To her deep regret, little had gone right in her life since she'd graduated from high school and left smalltown Oklahoma behind for the thrill of Colorado. She'd been full of ideals and intentions, the promise of higher education and making it out on her own.
She'd graduated college, but then her life had gone off on a tangent she never would have expected. Things had gotten bad. Then worse. Then downright terrible. Right now she felt as if she was drowning. She would have long since given up trying to succeed at all if it weren't for her beloved daughters. Even given all the misfortunes she'd encountered, she would do it all again in a heartbeat for Onyx and Jewel.
Every day, with every ounce of her being, she fought for her children and prayed for them and worked for things to get better. But they didn't get better, and no matter how hard she prayed, the Lord didn't appear to answer her, or even hear her meager pleas. Lately she'd stopped asking.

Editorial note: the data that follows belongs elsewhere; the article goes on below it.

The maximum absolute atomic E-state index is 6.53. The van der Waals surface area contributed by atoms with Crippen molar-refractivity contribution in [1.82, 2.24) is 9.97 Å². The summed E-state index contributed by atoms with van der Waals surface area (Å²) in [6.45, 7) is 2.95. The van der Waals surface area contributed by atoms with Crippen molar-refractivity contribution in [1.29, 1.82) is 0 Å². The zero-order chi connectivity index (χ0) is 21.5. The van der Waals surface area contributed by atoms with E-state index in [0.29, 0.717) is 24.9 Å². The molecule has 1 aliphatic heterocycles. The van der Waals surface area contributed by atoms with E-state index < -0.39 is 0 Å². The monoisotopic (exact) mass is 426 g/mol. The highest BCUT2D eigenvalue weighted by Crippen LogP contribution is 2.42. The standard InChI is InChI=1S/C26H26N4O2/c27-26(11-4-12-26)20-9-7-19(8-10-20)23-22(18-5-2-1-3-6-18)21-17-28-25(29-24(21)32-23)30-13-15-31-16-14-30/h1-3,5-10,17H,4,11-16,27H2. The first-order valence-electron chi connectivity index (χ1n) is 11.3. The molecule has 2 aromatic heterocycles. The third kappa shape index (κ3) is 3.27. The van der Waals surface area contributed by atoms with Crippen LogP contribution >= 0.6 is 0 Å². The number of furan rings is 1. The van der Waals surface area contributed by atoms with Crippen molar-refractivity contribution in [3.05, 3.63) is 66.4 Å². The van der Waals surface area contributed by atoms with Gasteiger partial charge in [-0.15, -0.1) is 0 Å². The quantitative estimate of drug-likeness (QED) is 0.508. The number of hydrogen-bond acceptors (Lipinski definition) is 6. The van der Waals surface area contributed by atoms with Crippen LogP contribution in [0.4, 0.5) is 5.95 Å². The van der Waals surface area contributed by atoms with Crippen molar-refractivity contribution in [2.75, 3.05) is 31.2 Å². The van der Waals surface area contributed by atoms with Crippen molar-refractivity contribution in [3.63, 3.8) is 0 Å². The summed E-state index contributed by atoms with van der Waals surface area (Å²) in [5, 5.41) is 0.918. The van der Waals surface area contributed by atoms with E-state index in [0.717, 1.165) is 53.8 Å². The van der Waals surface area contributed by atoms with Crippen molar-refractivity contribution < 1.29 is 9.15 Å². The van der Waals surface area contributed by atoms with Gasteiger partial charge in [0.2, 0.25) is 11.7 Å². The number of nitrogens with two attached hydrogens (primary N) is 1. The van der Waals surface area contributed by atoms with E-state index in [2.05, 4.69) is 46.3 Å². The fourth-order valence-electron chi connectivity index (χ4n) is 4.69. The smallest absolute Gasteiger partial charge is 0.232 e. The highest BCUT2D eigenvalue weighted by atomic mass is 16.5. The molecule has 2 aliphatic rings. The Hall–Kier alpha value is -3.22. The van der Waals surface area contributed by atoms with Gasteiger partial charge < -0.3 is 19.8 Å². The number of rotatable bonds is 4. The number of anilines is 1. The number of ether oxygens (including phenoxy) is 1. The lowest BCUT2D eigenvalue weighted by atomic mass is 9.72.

Crash snuffed, bringing her abruptly back to the present. The reindeer pulled back unexpectedly, contending with the rope around her neck. The lariat tightened and nearly slipped from Sarah's fingers. She dropped the horse's reins and grabbed the rope with both hands, tugging against the stubborn reindeer. That's all she needed, to have Crash bolt and run. This day was already a prime disaster in the making without silly reindeer games.
She snorted at her unintentional pun. Oh, she was funny today. And it was only going to get better from here.